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Toward the "Third Generation" of Intelligent Robots Although the United States played a leadership role in the development of robotics technology, U.S. manufacturers by and large failed to capitalize on this advanced form of automation. Unable to interest domestic manufacturers in their robots, pioneering fops such as Unimation licensed their technology to Japanese companies. That technology was applied broadly, beginning in the automobile plants. Robot lines were installed in parallel with manual production lines in Nissan's Okama plant, and Nissan and Kawasaki worked together to improve robotics technology. Accompanying these improvements was a vigorous emphasis on quality control. U.S. manufacturers have lagged, and continue to lag, behind their Japanese counterparts in the adoption of robotics, in part because of their investment crite- ria. Whereas large U.S. firms insist on a return on investment of 15 percent, Japanese firms accept a 3 percent return on investment and often achieve greater profitability. In Japan structural relations between developers and users seem to matter more than individual company decisions. This tends to promote long-term planning and to foster a concomitant willingness to make investments that will not pay off for some time. Toshiba, for example, derives considerable support from the electric power industry and the Japanese government for much of Me work it is doing in nuclear applications. A shortage of skilled labor and a union system (industry- as well as company- wide3 that promotes labor-management cooperation has enabled Japanese compa- nies to maintain steady employment in the manufacturing sector while introducing substantial numbers of robots. Studies by MITI, Japanese labor unions, and others suggested a minimal impact of robots on employment, countering the International 13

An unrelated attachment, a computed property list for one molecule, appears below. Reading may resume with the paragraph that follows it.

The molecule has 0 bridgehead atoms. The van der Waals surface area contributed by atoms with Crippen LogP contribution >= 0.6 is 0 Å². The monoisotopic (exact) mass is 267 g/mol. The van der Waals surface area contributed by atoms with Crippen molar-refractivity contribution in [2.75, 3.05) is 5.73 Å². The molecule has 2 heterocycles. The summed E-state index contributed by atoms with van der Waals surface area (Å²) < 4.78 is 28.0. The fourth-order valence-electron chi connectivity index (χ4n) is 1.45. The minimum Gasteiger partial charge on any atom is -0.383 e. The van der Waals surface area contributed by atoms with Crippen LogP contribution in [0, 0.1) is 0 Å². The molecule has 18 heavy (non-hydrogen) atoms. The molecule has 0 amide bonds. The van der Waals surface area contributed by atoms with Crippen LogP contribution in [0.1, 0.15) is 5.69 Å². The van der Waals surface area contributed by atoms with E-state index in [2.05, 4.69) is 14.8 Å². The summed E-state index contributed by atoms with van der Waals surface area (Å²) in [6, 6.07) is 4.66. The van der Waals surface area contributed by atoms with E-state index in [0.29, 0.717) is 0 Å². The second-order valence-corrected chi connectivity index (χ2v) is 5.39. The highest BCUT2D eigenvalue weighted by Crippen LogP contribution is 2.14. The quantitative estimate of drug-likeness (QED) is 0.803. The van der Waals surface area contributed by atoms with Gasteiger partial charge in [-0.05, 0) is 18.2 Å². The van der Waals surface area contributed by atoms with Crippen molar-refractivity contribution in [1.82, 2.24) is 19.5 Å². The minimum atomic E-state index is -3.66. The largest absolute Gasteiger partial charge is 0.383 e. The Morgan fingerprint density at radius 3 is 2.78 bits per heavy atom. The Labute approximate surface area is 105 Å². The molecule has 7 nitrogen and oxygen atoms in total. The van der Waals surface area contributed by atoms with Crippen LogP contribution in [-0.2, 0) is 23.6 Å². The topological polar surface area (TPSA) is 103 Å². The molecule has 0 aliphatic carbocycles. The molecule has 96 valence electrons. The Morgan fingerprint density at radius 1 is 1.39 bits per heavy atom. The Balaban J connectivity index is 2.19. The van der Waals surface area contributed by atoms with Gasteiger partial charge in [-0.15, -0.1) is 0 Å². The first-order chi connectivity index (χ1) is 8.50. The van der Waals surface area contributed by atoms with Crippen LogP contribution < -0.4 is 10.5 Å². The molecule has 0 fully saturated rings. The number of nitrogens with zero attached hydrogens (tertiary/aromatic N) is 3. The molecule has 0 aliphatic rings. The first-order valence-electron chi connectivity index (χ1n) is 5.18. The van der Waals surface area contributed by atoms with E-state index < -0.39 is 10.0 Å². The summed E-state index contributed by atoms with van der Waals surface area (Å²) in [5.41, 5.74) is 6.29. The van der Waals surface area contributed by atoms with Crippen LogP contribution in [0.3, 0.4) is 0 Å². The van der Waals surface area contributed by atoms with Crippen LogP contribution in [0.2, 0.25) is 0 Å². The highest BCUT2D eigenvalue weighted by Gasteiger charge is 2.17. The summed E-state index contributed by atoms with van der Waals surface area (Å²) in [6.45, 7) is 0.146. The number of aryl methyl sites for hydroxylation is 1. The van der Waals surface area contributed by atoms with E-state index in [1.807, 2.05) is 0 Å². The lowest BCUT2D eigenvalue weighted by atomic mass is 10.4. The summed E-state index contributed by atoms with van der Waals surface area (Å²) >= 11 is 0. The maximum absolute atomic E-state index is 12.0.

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14 0% 50% 100% Metal Products Industrial Machinery Electrical Machinery Automobiles Precision Equipment Synthetic Plastics Processing Other Manufacturing ~2 ',,,2,. IDD Cost Increase of 1 Million to 2 Million Yen em Cost Increase of Less Than 500,000 Yen Virtually No Cost Savings Cost Savings of Less Than 500,000 Yen Cost Savings of 500,000 to 1 Million Yen Cost Savings of 1 Million ED 2 Million Yen Cost Savings of 2 Million lad 3 Million Yen Cost Savings of Over 3 Million Yen FIGI5RE3 Cost savings do - yip ~:J~R~ Metallurgy Federation's 1979 findings that anticipated a negative impact. Japanese labor and management reached a consensus in 1980, and discussions about the negative impacts of robotics effectively ended. Japanese workers, being relatively secure in their jobs, more readily accept and appreciate the contribution that robots make to their firms' competitiveness. Competition is fierce among Japanese companies, and labor savings from the introduction of robots have significantly decreased the cost of production (see Figure 3~. Robots have reduced the number of persons required per shift and increased the number of shifts possible (see Figure 4~. In some industries cost sav- ings from robotization have been significant. Japanese government and industry also anticipated the need to prepare for the introduction and maintenance of robots. Recognizing the need for more workers in planning and maintenance, and for a shift from mechanical to electrical and electronic engineers, many Japanese feds adjusted their recruiting policies and placed greater emphasis on employee training. The fact that high quality is best achieved by a balance of technology and people was corroborated by a context- oriented (work organization, human resource, and management strategy) study by the Massachusetts Institute of Technology of 80 auto plants in 15 U.S. cities. The study concluded that technology was a weak predictor of productivity compared to quality and management. By 1984 the motivation in Japan for using robots had shifted from labor cost savings and response to an aging society toward flexibility for small-lot, multi- product lines and productivity improvement. Manufacturing companies began to perceive a need to supplement simple special-purpose robots with intelligent